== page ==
Well-run meetings result in motivated teams who contribute to decision-making and problem-solving and take pride in their work. Meetings are about making time to save time.
Formal or informal, ensure meetings are structured and purposeful with an agenda, and clear expectations around attendance and individual contribution.
Meetings need to work for your team and business needs. Will you have 15-minute daily catch ups and/or weekly meetings? Regularly ask your staff for feedback about your meetings so you can improve them.
- Start on time - don’t wait for late comers and finish on time
- Take and share notes - particularly if allocating responsibility or accountability
- Meetings should result in actions - not just be a talkfest
- Share responsibility - rotate who runs the meeting so everyone feels involved and gains experience
- Respect other’s contributions - give all attendees a chance to speak
- Set rules as a group - they can include things like silence is taken as agreement, address problems not people, focus on what can be done, outline a process for how people are to present their ideas and how the group will decide on things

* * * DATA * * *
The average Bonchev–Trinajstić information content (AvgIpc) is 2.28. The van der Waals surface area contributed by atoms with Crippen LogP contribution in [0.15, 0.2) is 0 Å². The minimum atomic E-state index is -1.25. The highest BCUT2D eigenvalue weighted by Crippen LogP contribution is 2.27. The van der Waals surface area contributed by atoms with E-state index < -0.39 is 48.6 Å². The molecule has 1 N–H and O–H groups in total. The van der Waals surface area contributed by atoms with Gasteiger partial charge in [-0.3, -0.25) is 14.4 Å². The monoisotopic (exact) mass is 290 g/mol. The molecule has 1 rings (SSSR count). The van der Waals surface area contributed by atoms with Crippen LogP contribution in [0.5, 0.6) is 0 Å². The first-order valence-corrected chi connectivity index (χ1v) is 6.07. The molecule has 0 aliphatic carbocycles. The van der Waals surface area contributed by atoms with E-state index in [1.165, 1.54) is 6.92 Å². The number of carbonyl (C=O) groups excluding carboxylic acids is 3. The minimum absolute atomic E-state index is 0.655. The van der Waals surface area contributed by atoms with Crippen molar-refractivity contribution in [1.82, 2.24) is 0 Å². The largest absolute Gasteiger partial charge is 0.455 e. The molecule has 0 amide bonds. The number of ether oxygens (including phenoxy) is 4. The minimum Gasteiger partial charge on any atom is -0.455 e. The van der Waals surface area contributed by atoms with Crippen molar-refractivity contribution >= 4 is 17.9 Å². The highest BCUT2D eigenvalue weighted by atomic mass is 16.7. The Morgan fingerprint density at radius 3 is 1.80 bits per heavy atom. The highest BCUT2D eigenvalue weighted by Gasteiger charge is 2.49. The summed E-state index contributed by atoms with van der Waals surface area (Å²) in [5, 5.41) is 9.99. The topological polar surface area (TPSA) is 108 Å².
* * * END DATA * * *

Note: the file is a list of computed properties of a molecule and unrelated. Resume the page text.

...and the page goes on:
Daily stand-up meetings
Daily stand-up meetings are to talk about what’s going on at work now, and to make sure everyone is ok with the day’s plan.
These meetings should:
- Take 10-15 minutes at the most
- be done standing up - it keeps everyone focused
- involve everyone on farm for the day
- identify obstacles that could interfere with success for the day (including any new hazards)
- be run regardless of whether the ‘boss’ is there or not.
These meetings should not be used for:
- Allocating tasks for the day
- catching up on the weekend
- planning or problem-solving issues on the farm (this can be done when more time can be allocated or at weekly meetings).
Weekly meetings are used to improve how things get done on-farm and allow you to avoid miscommunication by delivering the same message to everyone.
These meetings should:
- Allow you to allocate tasks for the week clearly
- allow people an opportunity to contribute and be involved in decisions.
Potential agenda items:
- Health and safety – any new risks, near misses, or anything else to be aware of?
- major areas of work coming up on the farm (e.g. supplementary feed making, drying off)
- targets for the coming period - address higher level long-term farm goals.
- how we are tracking for the long-term targets on farm
- budgets - planned vs. actual
- planning or problem solving
- training undertaken and/or planned
- time off and leave allocations
- good news stories.